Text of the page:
Ukrainian President Volodymyr Zelenskyy has pleaded with Western allies to send aid to his country in the form of weapons or funds since Russia invaded his country on February 28. The United States has answered with a largely bipartisan spending bill that includes nearly $14 million in aid to the embattled country.
The House passed the bill just a day before sending it over to the Senate. Prior to passage in the House, however, Democrats had to drop an addition $16 billion that was earmarked for COVID-19 funding. These monies would have been spent in increasing vaccine supplies across the country, paid for more treatments (including the monoclonal antibody treatments), and provided funding for testing.
This portion of the House bill was scrapped after both Democrats and Republicans were unable to come to an agreement over how these funds would be attained.
The Biden Administration had originally requested $30 billion for COVID relief funding. The White House cited a concern that supplies might run out without new funding.
White House Press Secretary Jen Psaki said regarding the requested funding: “We need this additional funding to meet the needs of the American public.”
Conversely, Republicans in the House had signaled weeks ago that this measure was not popular among their party.
Three dozen Republican Senators sent a letter to the White House asking questions about the monies designated for the American Rescue Plan. Specifically, they asked how much of the ARP funds are “unspent, unobligated, or undispersed.”
The Republican Senators’ letter also requested information on the amount the federal government has already spent on vaccines and testing.
Senator James Lankford (R-OK) specifically asked, “What is unspent? If we do anything for COVID, we should first look at those dollars to make sure they’re repurposed to be able to spend for any COVID future expenses.”
However, some agencies pointed out that some states and cities may have never had enough funding from the beginning of the pandemic.
Adam Andrzejewski, CEO and founder of openthebooks.com, an organization that “describes itself as a transparency group devoted to posting online all the disclosed spending of every level of government across the United States,” spoke out on the issue: “We found that the fifty richest places across America received $100 million in COVID relief funding. They can’t argue that they needed the money but again, they’re actually taking the money. They’re not sending it back.”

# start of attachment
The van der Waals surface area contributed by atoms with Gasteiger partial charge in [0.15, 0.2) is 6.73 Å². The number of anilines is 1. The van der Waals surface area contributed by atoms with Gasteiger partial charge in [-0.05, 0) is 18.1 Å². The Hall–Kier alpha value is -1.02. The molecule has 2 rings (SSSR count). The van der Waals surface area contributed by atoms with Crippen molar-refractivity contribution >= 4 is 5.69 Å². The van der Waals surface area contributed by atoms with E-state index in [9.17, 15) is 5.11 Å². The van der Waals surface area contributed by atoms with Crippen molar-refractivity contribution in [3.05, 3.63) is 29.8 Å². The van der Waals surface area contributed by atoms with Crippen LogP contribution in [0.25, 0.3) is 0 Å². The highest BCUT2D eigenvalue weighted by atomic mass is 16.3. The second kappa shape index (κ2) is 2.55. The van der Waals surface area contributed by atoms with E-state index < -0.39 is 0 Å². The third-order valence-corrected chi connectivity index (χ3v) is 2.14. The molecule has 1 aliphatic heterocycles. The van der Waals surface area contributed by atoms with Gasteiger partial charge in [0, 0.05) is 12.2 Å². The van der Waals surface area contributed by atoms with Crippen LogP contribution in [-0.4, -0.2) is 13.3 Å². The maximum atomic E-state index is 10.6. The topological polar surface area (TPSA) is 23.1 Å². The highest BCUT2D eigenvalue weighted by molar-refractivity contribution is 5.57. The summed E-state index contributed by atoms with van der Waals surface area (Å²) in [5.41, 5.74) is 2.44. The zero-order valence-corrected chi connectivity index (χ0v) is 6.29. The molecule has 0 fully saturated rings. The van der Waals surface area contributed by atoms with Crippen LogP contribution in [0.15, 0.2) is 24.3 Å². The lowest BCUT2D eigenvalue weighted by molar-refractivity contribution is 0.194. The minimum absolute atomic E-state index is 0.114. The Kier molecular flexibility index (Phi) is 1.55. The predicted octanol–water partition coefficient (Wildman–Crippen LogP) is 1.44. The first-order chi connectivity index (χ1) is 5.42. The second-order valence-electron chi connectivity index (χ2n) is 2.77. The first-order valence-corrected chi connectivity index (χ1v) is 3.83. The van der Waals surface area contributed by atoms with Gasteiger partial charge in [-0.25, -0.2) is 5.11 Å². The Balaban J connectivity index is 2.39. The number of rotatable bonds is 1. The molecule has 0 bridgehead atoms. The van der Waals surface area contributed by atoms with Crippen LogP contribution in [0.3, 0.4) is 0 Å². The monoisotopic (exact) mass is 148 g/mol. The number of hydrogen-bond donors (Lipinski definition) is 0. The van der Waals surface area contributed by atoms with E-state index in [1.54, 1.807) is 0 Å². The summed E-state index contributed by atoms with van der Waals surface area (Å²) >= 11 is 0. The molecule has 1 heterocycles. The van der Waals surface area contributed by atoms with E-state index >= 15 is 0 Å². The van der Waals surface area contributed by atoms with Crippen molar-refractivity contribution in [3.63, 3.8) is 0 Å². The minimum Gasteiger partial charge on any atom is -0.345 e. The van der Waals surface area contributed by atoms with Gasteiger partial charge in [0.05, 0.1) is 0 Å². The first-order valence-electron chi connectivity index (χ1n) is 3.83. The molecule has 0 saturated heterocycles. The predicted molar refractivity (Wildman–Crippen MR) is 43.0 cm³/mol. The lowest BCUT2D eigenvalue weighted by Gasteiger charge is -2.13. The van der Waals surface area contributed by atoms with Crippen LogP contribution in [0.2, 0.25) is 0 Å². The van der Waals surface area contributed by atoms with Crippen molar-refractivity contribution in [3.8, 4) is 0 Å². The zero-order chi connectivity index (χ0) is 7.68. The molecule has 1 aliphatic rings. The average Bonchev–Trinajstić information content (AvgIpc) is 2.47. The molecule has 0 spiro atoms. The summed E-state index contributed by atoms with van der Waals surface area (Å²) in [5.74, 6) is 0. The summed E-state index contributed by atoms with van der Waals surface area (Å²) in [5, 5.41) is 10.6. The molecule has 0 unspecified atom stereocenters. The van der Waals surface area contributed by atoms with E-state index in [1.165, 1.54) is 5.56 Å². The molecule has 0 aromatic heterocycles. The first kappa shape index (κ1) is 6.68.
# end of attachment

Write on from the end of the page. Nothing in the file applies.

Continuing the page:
In a rare compromise in the House, Democratic leaders made a deal with Republicans to offset some money with funds already allocated to the American Rescue Plan.
The bill then went to the Senate, where it passed by a margin of 68 – 31.
This bill is 2,741 pages in length and is considered an omnibus spending bill. It will fund the federal government through September 30.
The bill also increased spending on defense to $782 billion, up 5.6 percent from previous spending. Domestic spending is increased by 7.6 percent.
President Biden had originally requested a sixteen percent increase to domestic spending with only two percent increase in funding to defense spending in spring 2021.
Even Speaker of the House Nancy Pelosi admitted that the COVID funding had to be scrapped in favor of more pressing financial matters: “We’ve got a war going on in Ukraine. We have important work that we’re doing here.”
Congress was facing a deadline of Friday to get the spending bill through both chambers or face a government shutdown at midnight.
The Ukrainian people will receive nearly $14 billion in aid, some in the form of weapons and some in the form of humanitarian aid. President Zelenskyy had spoken to Congressional leaders this past Saturday asking for more aid as Russia continues its onslaught in his country.
This week, agreed-upon ceasefires in an effort to allow for Ukrainian civilians to evacuate have been violated. Reports hold that there are land mines along some roads. Nearly 2 million people have left the Ukraine increasing the humanitarian crisis already plaguing the country.